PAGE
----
A time-out gives an irate tot a chance to ponder the finer aspects of sibling relationships. When her little brother generously soaks her favorite doll with drool, Goldie has a towering tantrum that results in a visit to the time-out chair. At first, Goldie is defiantly unrepentant, vehemently wishing that Nicholas would go away. However, this thought, once vocalized, causes her to stop and consider a life without her baby brother. Suddenly, she discovers a host of endearing qualities about him: gleeful bouts of silliness, delicious just-been-washed baby smells, and exuberant hugs. Palatini (Good as Goldie) skillfully takes the reader through the gamut of emotions associated with a tantrum, successfully clueing readers (and perhaps even their caregivers) in to the purpose of a time-out chair. Text and artwork are deftly integrated to convey the shifting tenor of the tale. Goldie's angry words and emotions are done in oversized fonts and livid red, aptly conveying the fierceness of her feelings. Comical illustrations, depicting Goldie in high dudgeon are uproariously funny. Generously colored and situated on a plain white background, the simplicity of the drawings keep the attention on Goldie's feelings. Although highly idealized-if only all toddler tantrums ran such a smooth course-Goldie's tale of woe and redemption is perfect for young readers learning how to manage their own roiling emotions. (Picture book. 2-5)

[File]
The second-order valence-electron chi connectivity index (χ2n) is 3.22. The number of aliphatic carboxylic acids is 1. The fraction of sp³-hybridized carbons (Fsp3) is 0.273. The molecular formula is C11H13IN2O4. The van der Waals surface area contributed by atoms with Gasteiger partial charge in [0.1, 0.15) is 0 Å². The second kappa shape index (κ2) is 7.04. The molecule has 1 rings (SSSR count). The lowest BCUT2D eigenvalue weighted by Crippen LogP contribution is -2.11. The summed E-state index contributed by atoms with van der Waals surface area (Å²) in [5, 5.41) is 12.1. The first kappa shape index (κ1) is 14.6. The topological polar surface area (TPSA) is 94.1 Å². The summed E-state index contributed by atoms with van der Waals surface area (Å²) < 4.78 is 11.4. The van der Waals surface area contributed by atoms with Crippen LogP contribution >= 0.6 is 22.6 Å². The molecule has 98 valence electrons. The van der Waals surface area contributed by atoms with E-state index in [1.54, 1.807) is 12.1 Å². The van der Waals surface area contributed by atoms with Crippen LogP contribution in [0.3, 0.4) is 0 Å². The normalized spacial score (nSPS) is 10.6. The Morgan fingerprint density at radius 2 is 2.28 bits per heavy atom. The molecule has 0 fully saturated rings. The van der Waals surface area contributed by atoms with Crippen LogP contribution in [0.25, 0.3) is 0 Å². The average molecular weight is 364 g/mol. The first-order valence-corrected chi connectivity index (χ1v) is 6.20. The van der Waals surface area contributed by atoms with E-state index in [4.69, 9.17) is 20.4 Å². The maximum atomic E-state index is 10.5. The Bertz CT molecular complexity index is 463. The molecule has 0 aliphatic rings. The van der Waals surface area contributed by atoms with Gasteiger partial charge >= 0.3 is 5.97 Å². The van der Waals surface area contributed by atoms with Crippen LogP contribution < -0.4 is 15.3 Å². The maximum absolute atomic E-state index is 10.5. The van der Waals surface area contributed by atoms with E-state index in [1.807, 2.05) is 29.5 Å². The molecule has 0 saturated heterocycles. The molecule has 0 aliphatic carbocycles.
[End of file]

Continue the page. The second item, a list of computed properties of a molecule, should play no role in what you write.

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Product Details

  • ISBN-13: 9780786805655
  • Publisher: Hyperion
  • Publication date: 8/1/2001
  • Edition description: 1 ED
  • Pages: 32
  • Age range: 1 - 5 Years

Customer Reviews

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  • Posted October 19, 2008

    Teaches your child "hate"

    I originally purchased this book to help my child deal with her emotions. I would never imagine a childrens' book to teach hate -- especially about a baby sibling. Goldie says, "I hate baby spit. I hate Nicholas!" I understand the point that this book is trying to get across, but can a 3-year-old?